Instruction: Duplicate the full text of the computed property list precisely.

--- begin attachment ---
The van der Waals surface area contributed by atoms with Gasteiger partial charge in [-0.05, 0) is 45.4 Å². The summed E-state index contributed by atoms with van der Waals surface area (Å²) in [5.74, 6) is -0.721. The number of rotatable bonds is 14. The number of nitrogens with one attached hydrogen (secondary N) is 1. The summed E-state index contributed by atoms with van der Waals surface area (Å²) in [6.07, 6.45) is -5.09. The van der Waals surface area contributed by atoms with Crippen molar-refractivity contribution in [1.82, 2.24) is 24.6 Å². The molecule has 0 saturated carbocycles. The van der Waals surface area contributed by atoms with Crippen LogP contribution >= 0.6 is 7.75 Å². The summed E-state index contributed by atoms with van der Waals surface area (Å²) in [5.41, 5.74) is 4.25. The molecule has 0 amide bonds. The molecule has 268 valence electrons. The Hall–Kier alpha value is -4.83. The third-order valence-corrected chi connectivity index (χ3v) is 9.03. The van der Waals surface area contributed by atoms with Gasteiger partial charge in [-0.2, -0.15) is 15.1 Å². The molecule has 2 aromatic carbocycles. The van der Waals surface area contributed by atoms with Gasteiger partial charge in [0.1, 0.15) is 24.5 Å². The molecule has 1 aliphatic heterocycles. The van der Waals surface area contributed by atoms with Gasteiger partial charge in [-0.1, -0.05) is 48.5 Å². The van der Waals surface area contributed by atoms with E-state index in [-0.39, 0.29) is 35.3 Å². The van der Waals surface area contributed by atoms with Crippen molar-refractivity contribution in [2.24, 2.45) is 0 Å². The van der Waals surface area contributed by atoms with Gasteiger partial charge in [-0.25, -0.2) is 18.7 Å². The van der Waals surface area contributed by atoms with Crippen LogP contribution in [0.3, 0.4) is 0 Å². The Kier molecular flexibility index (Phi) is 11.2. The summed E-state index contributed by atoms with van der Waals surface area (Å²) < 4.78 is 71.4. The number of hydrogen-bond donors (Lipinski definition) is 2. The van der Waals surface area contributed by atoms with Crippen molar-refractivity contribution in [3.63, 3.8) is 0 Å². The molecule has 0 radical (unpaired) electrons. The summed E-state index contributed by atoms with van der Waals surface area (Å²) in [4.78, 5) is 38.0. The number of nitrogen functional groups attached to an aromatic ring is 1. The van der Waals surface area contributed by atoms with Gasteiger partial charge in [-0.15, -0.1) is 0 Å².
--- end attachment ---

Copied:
The van der Waals surface area contributed by atoms with Gasteiger partial charge in [-0.05, 0) is 45.4 Å². The summed E-state index contributed by atoms with van der Waals surface area (Å²) in [5.74, 6) is -0.721. The number of rotatable bonds is 14. The number of nitrogens with one attached hydrogen (secondary N) is 1. The summed E-state index contributed by atoms with van der Waals surface area (Å²) in [6.07, 6.45) is -5.09. The van der Waals surface area contributed by atoms with Crippen molar-refractivity contribution in [1.82, 2.24) is 24.6 Å². The molecule has 0 saturated carbocycles. The van der Waals surface area contributed by atoms with Crippen LogP contribution >= 0.6 is 7.75 Å². The summed E-state index contributed by atoms with van der Waals surface area (Å²) in [5.41, 5.74) is 4.25. The molecule has 0 amide bonds. The molecule has 268 valence electrons. The Hall–Kier alpha value is -4.83. The third-order valence-corrected chi connectivity index (χ3v) is 9.03. The van der Waals surface area contributed by atoms with Gasteiger partial charge in [-0.2, -0.15) is 15.1 Å². The molecule has 2 aromatic carbocycles. The van der Waals surface area contributed by atoms with Gasteiger partial charge in [0.1, 0.15) is 24.5 Å². The molecule has 1 aliphatic heterocycles. The van der Waals surface area contributed by atoms with Gasteiger partial charge in [-0.1, -0.05) is 48.5 Å². The van der Waals surface area contributed by atoms with E-state index in [-0.39, 0.29) is 35.3 Å². The van der Waals surface area contributed by atoms with Crippen molar-refractivity contribution in [2.24, 2.45) is 0 Å². The van der Waals surface area contributed by atoms with Gasteiger partial charge in [-0.25, -0.2) is 18.7 Å². The van der Waals surface area contributed by atoms with Crippen LogP contribution in [0.3, 0.4) is 0 Å². The Kier molecular flexibility index (Phi) is 11.2. The summed E-state index contributed by atoms with van der Waals surface area (Å²) < 4.78 is 71.4. The number of hydrogen-bond donors (Lipinski definition) is 2. The van der Waals surface area contributed by atoms with Crippen molar-refractivity contribution in [3.63, 3.8) is 0 Å². The molecule has 0 radical (unpaired) electrons. The summed E-state index contributed by atoms with van der Waals surface area (Å²) in [4.78, 5) is 38.0. The number of nitrogen functional groups attached to an aromatic ring is 1. The van der Waals surface area contributed by atoms with Gasteiger partial charge in [-0.15, -0.1) is 0 Å².